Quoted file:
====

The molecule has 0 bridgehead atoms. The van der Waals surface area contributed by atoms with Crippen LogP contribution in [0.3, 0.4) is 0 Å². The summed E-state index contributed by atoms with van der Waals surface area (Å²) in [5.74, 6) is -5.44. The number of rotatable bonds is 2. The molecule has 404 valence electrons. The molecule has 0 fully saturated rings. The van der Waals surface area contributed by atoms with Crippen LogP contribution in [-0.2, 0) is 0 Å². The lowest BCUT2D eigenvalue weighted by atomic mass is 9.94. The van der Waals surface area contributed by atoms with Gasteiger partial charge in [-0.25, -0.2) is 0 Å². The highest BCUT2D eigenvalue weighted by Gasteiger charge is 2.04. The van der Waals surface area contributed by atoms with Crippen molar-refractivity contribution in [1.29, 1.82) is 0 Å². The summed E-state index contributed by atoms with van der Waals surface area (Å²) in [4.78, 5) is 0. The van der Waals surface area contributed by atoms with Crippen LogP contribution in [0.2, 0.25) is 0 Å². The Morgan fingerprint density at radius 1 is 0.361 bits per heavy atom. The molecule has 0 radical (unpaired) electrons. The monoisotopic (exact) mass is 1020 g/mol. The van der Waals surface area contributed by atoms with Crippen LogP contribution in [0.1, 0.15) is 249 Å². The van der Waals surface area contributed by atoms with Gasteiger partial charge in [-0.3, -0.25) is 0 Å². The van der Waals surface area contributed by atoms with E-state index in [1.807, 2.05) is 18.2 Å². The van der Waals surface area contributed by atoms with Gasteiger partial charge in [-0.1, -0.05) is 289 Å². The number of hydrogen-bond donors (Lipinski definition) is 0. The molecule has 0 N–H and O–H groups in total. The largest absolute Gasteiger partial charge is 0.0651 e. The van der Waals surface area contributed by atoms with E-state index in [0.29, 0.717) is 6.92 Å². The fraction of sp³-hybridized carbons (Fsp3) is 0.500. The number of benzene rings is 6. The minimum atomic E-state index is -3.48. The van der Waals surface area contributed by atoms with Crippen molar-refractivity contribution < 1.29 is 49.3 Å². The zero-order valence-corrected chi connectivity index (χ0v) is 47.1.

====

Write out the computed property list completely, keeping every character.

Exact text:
The molecule has 0 bridgehead atoms. The van der Waals surface area contributed by atoms with Crippen LogP contribution in [0.3, 0.4) is 0 Å². The summed E-state index contributed by atoms with van der Waals surface area (Å²) in [5.74, 6) is -5.44. The number of rotatable bonds is 2. The molecule has 404 valence electrons. The molecule has 0 fully saturated rings. The van der Waals surface area contributed by atoms with Crippen LogP contribution in [-0.2, 0) is 0 Å². The lowest BCUT2D eigenvalue weighted by atomic mass is 9.94. The van der Waals surface area contributed by atoms with Gasteiger partial charge in [-0.25, -0.2) is 0 Å². The highest BCUT2D eigenvalue weighted by Gasteiger charge is 2.04. The van der Waals surface area contributed by atoms with Crippen molar-refractivity contribution in [1.29, 1.82) is 0 Å². The summed E-state index contributed by atoms with van der Waals surface area (Å²) in [4.78, 5) is 0. The van der Waals surface area contributed by atoms with Crippen LogP contribution in [0.2, 0.25) is 0 Å². The Morgan fingerprint density at radius 1 is 0.361 bits per heavy atom. The molecule has 0 radical (unpaired) electrons. The monoisotopic (exact) mass is 1020 g/mol. The van der Waals surface area contributed by atoms with Crippen LogP contribution in [0.1, 0.15) is 249 Å². The van der Waals surface area contributed by atoms with Gasteiger partial charge in [-0.3, -0.25) is 0 Å². The van der Waals surface area contributed by atoms with E-state index in [1.807, 2.05) is 18.2 Å². The van der Waals surface area contributed by atoms with Gasteiger partial charge in [-0.1, -0.05) is 289 Å². The number of hydrogen-bond donors (Lipinski definition) is 0. The molecule has 0 N–H and O–H groups in total. The largest absolute Gasteiger partial charge is 0.0651 e. The van der Waals surface area contributed by atoms with E-state index in [0.29, 0.717) is 6.92 Å². The fraction of sp³-hybridized carbons (Fsp3) is 0.500. The number of benzene rings is 6. The minimum atomic E-state index is -3.48. The van der Waals surface area contributed by atoms with Crippen molar-refractivity contribution < 1.29 is 49.3 Å². The zero-order valence-corrected chi connectivity index (χ0v) is 47.1.